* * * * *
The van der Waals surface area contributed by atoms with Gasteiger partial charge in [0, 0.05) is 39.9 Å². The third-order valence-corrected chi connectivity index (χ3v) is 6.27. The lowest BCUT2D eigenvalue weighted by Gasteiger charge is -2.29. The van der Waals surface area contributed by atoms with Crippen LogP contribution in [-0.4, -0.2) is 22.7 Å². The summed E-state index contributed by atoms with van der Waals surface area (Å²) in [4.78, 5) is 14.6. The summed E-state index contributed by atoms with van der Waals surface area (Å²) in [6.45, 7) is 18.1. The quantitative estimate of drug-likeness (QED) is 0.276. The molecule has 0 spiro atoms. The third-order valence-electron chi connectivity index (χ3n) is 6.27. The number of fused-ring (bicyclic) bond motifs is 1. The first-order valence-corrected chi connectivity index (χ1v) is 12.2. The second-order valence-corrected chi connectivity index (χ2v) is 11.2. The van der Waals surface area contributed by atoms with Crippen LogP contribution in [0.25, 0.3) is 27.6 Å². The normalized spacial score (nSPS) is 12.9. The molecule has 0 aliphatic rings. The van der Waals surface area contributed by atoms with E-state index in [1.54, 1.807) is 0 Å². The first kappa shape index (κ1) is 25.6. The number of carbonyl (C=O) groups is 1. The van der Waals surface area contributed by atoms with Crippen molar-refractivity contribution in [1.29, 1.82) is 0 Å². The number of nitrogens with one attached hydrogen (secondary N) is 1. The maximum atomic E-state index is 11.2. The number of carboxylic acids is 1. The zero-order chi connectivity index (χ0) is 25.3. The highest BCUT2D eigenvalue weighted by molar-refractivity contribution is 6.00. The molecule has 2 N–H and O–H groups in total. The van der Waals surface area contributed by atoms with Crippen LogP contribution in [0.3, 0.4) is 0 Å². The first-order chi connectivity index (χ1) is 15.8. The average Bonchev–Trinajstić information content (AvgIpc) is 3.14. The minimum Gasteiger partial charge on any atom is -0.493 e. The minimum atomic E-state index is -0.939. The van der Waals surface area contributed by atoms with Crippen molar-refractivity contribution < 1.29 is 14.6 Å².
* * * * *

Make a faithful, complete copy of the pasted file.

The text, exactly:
The van der Waals surface area contributed by atoms with Gasteiger partial charge in [0, 0.05) is 39.9 Å². The third-order valence-corrected chi connectivity index (χ3v) is 6.27. The lowest BCUT2D eigenvalue weighted by Gasteiger charge is -2.29. The van der Waals surface area contributed by atoms with Crippen LogP contribution in [-0.4, -0.2) is 22.7 Å². The summed E-state index contributed by atoms with van der Waals surface area (Å²) in [4.78, 5) is 14.6. The summed E-state index contributed by atoms with van der Waals surface area (Å²) in [6.45, 7) is 18.1. The quantitative estimate of drug-likeness (QED) is 0.276. The molecule has 0 spiro atoms. The third-order valence-electron chi connectivity index (χ3n) is 6.27. The number of fused-ring (bicyclic) bond motifs is 1. The first-order valence-corrected chi connectivity index (χ1v) is 12.2. The second-order valence-corrected chi connectivity index (χ2v) is 11.2. The van der Waals surface area contributed by atoms with Crippen LogP contribution in [0.25, 0.3) is 27.6 Å². The normalized spacial score (nSPS) is 12.9. The molecule has 0 aliphatic rings. The van der Waals surface area contributed by atoms with E-state index in [1.54, 1.807) is 0 Å². The first kappa shape index (κ1) is 25.6. The number of carbonyl (C=O) groups is 1. The van der Waals surface area contributed by atoms with Crippen molar-refractivity contribution in [1.29, 1.82) is 0 Å². The number of nitrogens with one attached hydrogen (secondary N) is 1. The maximum atomic E-state index is 11.2. The number of carboxylic acids is 1. The zero-order chi connectivity index (χ0) is 25.3. The highest BCUT2D eigenvalue weighted by molar-refractivity contribution is 6.00. The molecule has 2 N–H and O–H groups in total. The van der Waals surface area contributed by atoms with Crippen LogP contribution in [0.3, 0.4) is 0 Å². The first-order chi connectivity index (χ1) is 15.8. The average Bonchev–Trinajstić information content (AvgIpc) is 3.14. The minimum Gasteiger partial charge on any atom is -0.493 e. The minimum atomic E-state index is -0.939. The van der Waals surface area contributed by atoms with Crippen molar-refractivity contribution < 1.29 is 14.6 Å².